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When children encounter dental
problems, it not only impacts their health; it can affect their concentration
in school, their confidence and their interaction with others.
Variety Children’s Dental Outreach program has benefitted many such students
over the years, helping them conquer their fear of the dentist’s chair and find
program is the result of a partnership between Variety: The Children’s Charity,
the University of Manitoba’s Pediatric Dentistry Program, the Winnipeg Regional
Health Authority and WSD. A total of 16 schools took part in the program in 2017-18.
Representatives met on June 19 for a wind-up of this year’s program.
program is really unique and special,” said Dr. Brad Klus, the U of M’s
Division Head of Pediatric Dentistry. “We know that 80 per cent of the cavities
happen in 25 per cent of the kids. So we are really targeting those students
that are in the greatest of need.”
the school year, dentists with the U of M visit schools to screen students for
any potential dental issues. Parents are provided with photographs of their
children’s teeth and an outline of recommended treatment. Once parental consent
is obtained, students are bused to the U of M to receive the necessary treatment,
at no cost to families.
program provided dental screening to 2,200 WSD students this school year, with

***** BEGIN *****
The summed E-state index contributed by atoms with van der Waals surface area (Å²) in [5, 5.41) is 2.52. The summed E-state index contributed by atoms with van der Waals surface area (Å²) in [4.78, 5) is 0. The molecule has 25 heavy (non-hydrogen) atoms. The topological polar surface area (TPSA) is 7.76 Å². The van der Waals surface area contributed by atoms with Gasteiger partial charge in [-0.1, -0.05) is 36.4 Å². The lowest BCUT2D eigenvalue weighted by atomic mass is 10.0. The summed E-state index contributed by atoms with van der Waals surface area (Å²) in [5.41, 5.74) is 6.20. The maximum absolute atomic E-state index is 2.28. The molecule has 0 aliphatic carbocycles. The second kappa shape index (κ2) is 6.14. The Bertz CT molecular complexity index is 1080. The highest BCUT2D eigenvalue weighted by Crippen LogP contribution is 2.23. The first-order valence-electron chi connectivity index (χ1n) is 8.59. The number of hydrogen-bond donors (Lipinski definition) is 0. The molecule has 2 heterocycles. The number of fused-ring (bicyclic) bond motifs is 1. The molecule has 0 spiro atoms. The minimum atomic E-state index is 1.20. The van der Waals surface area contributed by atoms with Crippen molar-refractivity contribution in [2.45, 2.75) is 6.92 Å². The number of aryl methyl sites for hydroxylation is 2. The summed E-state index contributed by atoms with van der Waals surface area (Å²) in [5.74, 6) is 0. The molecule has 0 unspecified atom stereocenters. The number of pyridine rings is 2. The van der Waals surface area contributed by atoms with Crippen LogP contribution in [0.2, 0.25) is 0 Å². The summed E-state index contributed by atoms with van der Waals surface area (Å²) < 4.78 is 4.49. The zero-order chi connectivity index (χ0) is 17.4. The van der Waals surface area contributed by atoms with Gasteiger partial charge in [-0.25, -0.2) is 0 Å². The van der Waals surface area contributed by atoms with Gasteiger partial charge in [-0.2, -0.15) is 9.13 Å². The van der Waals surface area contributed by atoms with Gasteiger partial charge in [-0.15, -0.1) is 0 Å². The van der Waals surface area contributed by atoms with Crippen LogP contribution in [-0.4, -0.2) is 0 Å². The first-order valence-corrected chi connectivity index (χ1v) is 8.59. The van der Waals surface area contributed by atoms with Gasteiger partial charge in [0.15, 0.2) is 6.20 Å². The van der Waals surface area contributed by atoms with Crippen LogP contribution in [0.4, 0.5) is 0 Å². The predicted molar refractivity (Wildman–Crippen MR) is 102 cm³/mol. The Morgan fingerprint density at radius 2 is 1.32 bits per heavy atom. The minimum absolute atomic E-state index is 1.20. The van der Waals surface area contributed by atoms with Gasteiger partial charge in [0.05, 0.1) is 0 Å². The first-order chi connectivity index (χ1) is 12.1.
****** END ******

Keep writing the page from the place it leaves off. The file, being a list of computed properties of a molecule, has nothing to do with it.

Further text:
300 students going on to further treatment at U of M.
CEO Jeff Liba, Variety Program and Outreach Coordinator Amanda Henry, Stanley
Knowles Vice-Principal Joy Perrott, Stanley Knowles School Guidance Counsellor
Joanne Rusen and Brad Klus, Division Head of Pediatric Dentistry at the U of M.
Stanley Knowles was honoured for outstanding participation in the 2017-18
Variety Children’s Dental Outreach program.
CEO Jeff Liba said the program was one of the pillars of Variety Manitoba’s ongoing
see ourselves as in this for the long haul,” he said. “We really believe in
early intervention and want to make a difference and remove all of the barriers
that we can for all of these kids to have the best chance of success in life.”
Park School Principal Dennis Mogg said schools are in a good position to
provide students with additional supports that will aid their ability to
learn—whether that means addressing hunger, vision problems or a toothache.
very, very much appreciate this partnership and hope to continue, so we can do
whatever it takes to get our kids school-ready,” he said.
from all 16 schools spoke of the ways the program made a difference in the
lives of students and their families. Luxton School Principal Nancy Karpinsky
spoke of one student who moved past their initial reservations of seeing the
dentist to actually getting braces.
can’t be more prouder to show off her smile…and it was through Variety that she
took her first steps,” she said.
Luxton student, who was also a proud to show off his smile, said succinctly:
“Now I have a happy mouth.”